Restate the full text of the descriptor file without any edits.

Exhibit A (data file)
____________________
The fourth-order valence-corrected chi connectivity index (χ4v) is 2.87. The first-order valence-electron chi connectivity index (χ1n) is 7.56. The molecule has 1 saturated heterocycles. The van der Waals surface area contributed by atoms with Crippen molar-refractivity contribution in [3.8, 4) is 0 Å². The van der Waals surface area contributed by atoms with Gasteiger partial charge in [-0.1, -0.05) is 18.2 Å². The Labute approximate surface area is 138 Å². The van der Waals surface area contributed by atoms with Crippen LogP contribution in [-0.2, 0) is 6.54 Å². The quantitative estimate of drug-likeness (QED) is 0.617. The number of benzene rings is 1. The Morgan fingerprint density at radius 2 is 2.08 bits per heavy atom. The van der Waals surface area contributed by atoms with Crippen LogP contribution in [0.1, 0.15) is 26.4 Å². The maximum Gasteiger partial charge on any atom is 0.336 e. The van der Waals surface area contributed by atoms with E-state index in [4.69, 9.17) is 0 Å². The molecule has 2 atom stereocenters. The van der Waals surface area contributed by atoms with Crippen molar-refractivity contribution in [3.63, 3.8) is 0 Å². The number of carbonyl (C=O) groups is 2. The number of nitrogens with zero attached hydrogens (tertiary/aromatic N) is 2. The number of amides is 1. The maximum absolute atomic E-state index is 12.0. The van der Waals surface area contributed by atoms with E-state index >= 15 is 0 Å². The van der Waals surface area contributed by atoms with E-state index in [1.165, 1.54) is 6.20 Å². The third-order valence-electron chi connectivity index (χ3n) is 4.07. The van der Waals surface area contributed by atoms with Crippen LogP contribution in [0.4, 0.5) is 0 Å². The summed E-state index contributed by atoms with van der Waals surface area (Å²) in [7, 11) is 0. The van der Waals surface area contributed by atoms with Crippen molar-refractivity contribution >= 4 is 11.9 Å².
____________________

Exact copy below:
The fourth-order valence-corrected chi connectivity index (χ4v) is 2.87. The first-order valence-electron chi connectivity index (χ1n) is 7.56. The molecule has 1 saturated heterocycles. The van der Waals surface area contributed by atoms with Crippen molar-refractivity contribution in [3.8, 4) is 0 Å². The van der Waals surface area contributed by atoms with Gasteiger partial charge in [-0.1, -0.05) is 18.2 Å². The Labute approximate surface area is 138 Å². The van der Waals surface area contributed by atoms with Crippen LogP contribution in [-0.2, 0) is 6.54 Å². The quantitative estimate of drug-likeness (QED) is 0.617. The number of benzene rings is 1. The Morgan fingerprint density at radius 2 is 2.08 bits per heavy atom. The van der Waals surface area contributed by atoms with Crippen LogP contribution in [0.1, 0.15) is 26.4 Å². The maximum Gasteiger partial charge on any atom is 0.336 e. The van der Waals surface area contributed by atoms with E-state index in [4.69, 9.17) is 0 Å². The molecule has 2 atom stereocenters. The van der Waals surface area contributed by atoms with Crippen molar-refractivity contribution in [3.63, 3.8) is 0 Å². The number of carbonyl (C=O) groups is 2. The number of nitrogens with zero attached hydrogens (tertiary/aromatic N) is 2. The number of amides is 1. The maximum absolute atomic E-state index is 12.0. The van der Waals surface area contributed by atoms with E-state index >= 15 is 0 Å². The van der Waals surface area contributed by atoms with E-state index in [1.165, 1.54) is 6.20 Å². The third-order valence-electron chi connectivity index (χ3n) is 4.07. The van der Waals surface area contributed by atoms with Crippen LogP contribution in [0.4, 0.5) is 0 Å². The summed E-state index contributed by atoms with van der Waals surface area (Å²) in [7, 11) is 0. The van der Waals surface area contributed by atoms with Crippen molar-refractivity contribution >= 4 is 11.9 Å².